In search of goals: increasing ice hockey’s attractiveness by a sides swap
Michal Friesl (),
Liam Lenten (),
Jan Libich () and
Petr Stehlík ()
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Michal Friesl: University of West Bohemia
Petr Stehlík: University of West Bohemia
Journal of the Operational Research Society, 2017, vol. 68, issue 9, 1006-1018
Abstract The popularity and business impact of major sports have been growing globally over time. This paper focuses on ice hockey, specifically the National Hockey League in North America. It reports a striking irregularity in ice hockey’s scoring dynamics relative to comparable sports such as soccer and rugby, namely a scoring surge in the middle section of the game. We explore an explanation for this irregularity related to the convention on the spatial location of the teams’ benches (which are fixed throughout the game) and on-ice sides (which are switched every period). Because a large number of the players’ substitutions occur while the play is in progress, this convention determines the distance forwards and defenders need to travel to make a substitution, and thus indirectly substitution strategies and scoring. We consider two simple operational changes that could increase the number of goals in the NHL by approximately 5 and 10%, respectively, corresponding to roughly 350 and 700 additional goals each season. This would partly offset the current downward scoring trend and thus enhance the game’s attractiveness. The estimated impact of the proposed reforms, one of which is largely costless, is robust across several specifications—using per-minute and per-second scoring data and controlling for various factors, such as bookmakers’ odds.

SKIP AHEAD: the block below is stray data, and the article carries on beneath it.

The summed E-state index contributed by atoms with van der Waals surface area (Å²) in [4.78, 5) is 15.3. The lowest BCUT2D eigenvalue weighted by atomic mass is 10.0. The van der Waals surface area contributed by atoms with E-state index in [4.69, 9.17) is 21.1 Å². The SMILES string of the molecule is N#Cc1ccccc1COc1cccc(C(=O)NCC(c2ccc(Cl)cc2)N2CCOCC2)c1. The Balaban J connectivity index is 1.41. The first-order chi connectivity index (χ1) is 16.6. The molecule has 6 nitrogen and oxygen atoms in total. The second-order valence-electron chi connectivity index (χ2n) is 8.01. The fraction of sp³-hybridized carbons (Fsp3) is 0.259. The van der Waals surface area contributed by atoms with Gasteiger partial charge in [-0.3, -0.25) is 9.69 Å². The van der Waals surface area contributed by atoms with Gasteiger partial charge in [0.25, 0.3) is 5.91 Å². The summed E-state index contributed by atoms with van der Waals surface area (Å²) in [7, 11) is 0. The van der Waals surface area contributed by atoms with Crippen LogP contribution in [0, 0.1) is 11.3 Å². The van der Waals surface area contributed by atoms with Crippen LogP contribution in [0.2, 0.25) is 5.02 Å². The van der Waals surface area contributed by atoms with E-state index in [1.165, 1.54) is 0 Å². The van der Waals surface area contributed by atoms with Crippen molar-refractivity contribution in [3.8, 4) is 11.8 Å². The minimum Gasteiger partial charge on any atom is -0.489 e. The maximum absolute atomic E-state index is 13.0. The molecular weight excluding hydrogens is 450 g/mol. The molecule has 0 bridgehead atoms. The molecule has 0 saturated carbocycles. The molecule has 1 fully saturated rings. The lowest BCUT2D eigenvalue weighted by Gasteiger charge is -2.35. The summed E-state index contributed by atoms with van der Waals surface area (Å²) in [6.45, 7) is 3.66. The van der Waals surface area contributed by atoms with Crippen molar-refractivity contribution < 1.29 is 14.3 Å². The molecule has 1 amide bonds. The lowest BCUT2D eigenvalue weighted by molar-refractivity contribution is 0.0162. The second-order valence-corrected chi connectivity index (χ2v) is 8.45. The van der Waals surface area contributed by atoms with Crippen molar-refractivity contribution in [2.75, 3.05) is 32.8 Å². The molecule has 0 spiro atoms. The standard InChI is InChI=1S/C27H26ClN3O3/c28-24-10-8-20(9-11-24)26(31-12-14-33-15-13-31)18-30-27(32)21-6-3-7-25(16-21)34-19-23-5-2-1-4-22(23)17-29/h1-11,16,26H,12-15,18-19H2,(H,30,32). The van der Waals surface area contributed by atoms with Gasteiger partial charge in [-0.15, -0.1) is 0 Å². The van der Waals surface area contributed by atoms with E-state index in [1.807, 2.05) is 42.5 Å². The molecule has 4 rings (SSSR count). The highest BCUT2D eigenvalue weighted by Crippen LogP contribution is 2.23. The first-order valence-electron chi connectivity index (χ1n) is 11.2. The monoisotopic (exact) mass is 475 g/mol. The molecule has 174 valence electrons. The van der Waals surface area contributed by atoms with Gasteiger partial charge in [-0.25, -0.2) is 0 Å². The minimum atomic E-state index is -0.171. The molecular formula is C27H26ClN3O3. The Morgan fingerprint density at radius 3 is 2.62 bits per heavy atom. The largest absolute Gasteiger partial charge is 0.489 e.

Keywords: sport; ice hockey; discrete choice models; scoring dynamics (search for similar items in EconPapers)
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